Wheelchair users call for accessible beaches: 'Can you imagine the freedom?'

6:17 am on 26 January 2024
Finlay and Kimberly Graham at Takapuna Beach in Finlay’s community-funded beach wheelchair.

Finlay and Kimberly Graham at Takapuna Beach in Finlay’s community-funded beach wheelchair. Photo: Supplied / Kimberly Graham

* This story had been updated to correct the spelling of two names.

The beach day is a Kiwi classic - but for people in wheelchairs, accessible beaches are few and far between.

Wheelchair users and their families are calling on the government to invest in making public places, like beaches, accessible to everyone.

Travelling anywhere in or out of Auckland requires weeks of preparation for Kimberly Graham, whose son Finlay, has cerebral palsy.

On a hot day, she heads to Takapuna beach - one of the only beaches in Auckland they can access.

"Yesterday, I thought, 'Gosh it's a hot day, Finlay's miserable'. So we went to Takapuna Beach," she said.

Finlay has a beach wheelchair, and they need a space to transfer him into the chair at the beach.

At Takapuna, there's a Changing Place - a fully accessible public bathroom for wheelchairs users who need caregivers to help transfer out of their chairs.

The Changing Place at Takapuna was the first of its kind in Auckland.

Finlay in the Changing Places room

Finlay in the Changing Places room Photo: Supplied / Kimberly Graham

"It's fabulous," Graham said. "It's right there. I was able to wheel the power chair in, wheel the beach wheelchair with the big wheels into there, hoist Finlay, change Finlay on the change bed into his swimming gear, towel him off and shower him off afterwards, transfer him back into the beach wheelchair, and enjoy the beach with everyone else."

Changing Places is a charity that works with councils and businesses to build fully accessible bathrooms for people with complex disabilities.

Its founder Jenn Hooper estimated there were 20,000 New Zealanders who relied on bathrooms like these to leave the house.

"If you imagine, if the only toilet and bathroom that exists in all the world that you can use, is the one that's in your house, how often would you go out?" Hooper said.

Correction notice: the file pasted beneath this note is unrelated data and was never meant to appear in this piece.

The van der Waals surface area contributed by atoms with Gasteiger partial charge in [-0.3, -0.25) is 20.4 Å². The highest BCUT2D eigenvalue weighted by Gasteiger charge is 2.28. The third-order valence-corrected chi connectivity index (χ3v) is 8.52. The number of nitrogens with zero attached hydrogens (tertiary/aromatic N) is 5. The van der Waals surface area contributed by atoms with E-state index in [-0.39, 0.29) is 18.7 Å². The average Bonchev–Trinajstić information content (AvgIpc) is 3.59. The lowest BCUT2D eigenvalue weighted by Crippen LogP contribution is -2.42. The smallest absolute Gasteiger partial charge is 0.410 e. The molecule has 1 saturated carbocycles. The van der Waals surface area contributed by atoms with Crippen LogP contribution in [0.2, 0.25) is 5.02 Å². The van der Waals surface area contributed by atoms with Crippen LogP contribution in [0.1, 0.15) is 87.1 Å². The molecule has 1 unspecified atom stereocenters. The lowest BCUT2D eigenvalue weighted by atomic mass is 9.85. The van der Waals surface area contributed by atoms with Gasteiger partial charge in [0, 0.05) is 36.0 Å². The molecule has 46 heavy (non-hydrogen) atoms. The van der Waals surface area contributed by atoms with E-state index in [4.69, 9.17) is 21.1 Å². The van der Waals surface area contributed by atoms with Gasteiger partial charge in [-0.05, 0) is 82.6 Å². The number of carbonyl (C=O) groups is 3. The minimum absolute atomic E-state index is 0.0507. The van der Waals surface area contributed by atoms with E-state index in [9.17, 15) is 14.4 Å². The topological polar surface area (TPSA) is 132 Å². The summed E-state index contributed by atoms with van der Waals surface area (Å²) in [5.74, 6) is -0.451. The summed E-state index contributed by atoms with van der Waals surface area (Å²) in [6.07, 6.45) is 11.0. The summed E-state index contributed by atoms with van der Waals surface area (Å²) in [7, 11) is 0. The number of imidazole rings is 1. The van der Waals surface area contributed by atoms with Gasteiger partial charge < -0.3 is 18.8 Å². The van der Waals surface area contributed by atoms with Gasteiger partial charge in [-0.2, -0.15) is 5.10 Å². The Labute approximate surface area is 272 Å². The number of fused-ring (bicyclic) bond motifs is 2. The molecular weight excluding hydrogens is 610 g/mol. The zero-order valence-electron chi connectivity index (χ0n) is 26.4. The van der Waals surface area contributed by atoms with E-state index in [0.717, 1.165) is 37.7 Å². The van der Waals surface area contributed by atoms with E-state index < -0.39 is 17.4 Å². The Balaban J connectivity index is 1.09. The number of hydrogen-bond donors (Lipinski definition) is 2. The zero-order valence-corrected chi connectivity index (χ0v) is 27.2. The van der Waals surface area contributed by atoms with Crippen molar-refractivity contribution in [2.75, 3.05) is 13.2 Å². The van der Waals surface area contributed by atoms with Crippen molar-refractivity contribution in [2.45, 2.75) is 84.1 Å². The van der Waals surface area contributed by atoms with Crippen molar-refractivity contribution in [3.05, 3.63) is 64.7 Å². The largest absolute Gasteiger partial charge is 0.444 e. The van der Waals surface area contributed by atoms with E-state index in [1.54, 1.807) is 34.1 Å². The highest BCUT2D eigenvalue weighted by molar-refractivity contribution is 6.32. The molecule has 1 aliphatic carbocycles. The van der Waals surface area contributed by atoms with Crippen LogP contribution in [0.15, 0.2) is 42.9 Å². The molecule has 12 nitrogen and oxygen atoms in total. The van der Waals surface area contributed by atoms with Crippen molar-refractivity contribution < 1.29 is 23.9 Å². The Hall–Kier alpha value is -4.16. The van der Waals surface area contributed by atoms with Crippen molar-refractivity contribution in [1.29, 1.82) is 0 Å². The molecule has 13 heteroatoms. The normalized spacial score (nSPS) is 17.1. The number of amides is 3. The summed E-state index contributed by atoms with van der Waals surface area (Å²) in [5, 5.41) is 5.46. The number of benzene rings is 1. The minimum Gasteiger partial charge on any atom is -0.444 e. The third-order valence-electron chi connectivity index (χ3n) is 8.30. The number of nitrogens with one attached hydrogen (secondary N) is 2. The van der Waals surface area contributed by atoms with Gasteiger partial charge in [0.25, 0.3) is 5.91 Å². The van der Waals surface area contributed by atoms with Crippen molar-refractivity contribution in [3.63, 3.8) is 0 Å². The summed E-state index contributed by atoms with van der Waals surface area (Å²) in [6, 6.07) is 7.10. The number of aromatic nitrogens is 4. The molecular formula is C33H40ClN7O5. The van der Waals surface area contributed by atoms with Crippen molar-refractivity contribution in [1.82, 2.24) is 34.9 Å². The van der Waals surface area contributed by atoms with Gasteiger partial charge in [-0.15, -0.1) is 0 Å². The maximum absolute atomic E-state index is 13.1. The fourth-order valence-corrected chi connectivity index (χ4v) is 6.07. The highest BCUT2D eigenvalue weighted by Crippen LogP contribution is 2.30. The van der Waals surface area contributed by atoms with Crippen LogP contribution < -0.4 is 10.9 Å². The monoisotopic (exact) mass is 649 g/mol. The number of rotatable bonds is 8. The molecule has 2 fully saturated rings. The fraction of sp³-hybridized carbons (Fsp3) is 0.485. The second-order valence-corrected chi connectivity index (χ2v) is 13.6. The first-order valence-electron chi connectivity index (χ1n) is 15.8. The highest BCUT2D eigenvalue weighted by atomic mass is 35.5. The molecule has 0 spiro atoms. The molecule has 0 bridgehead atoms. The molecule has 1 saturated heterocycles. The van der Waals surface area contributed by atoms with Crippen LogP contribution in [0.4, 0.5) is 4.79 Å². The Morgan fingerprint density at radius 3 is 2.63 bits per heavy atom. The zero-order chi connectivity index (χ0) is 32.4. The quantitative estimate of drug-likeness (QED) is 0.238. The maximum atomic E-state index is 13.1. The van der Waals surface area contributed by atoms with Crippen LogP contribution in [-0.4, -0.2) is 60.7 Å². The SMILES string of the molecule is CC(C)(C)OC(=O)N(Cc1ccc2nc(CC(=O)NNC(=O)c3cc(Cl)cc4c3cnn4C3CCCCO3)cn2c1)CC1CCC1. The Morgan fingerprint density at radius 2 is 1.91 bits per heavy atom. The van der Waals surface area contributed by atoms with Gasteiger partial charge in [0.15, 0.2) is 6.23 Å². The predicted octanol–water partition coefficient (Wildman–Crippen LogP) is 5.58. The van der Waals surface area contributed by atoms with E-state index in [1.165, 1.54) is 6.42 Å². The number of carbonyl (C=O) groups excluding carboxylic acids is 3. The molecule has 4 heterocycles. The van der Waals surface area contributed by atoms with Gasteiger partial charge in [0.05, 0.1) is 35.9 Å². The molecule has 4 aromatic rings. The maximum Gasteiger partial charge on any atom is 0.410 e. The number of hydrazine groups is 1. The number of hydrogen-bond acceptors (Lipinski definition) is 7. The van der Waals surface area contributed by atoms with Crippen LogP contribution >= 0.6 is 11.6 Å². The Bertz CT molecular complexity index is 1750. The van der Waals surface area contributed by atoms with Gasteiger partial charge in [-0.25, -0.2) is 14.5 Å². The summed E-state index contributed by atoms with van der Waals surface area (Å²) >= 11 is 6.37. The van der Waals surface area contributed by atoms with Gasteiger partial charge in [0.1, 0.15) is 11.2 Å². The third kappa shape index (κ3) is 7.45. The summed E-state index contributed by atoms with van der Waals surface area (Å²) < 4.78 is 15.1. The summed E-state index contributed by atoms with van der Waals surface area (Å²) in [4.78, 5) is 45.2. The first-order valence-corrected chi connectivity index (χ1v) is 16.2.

Changing Places are designed for adults and children who need caregivers' help to get out of their wheelchairs - people like Hooper's daughter, Charley.

"We're talking people like my daughter, who will live her life forever in nappies, who can't hold her head up, let alone move a hand. We're also talking really severe dementia patients, people that need a caregiver either side of them to help them onto the toilet," she said.

"Without these facilities, they'd all stay at home, basically."

There are seven Changing Places in New Zealand: Two in Auckland, three in Hamilton, and one each in Mount Maunganui and Hastings.

Finlay Graham on a wheelchair bicycle on a beach mat at Takapuna Beach.

Finlay Graham on a wheelchair bicycle on a beach mat at Takapuna beach. Photo: Supplied / Kimberly Graham

But somewhere to change is only the first hurdle.

Rachel Peterson has used a wheelchair her whole life, and was determined this summer to get into the sun onto the sand and into the waves.

"It's a Kiwi thing to do, it's a free thing to do, it's a way to exercise, be with your family, and connect with nature and soul or whichever you want to put it. And it's not available to a huge percentage of our population, just doesn't sit well with me," she said.

Peterson was surprised to find the surf club at Red Beach, where she lives, had a beach wheelchair free to use.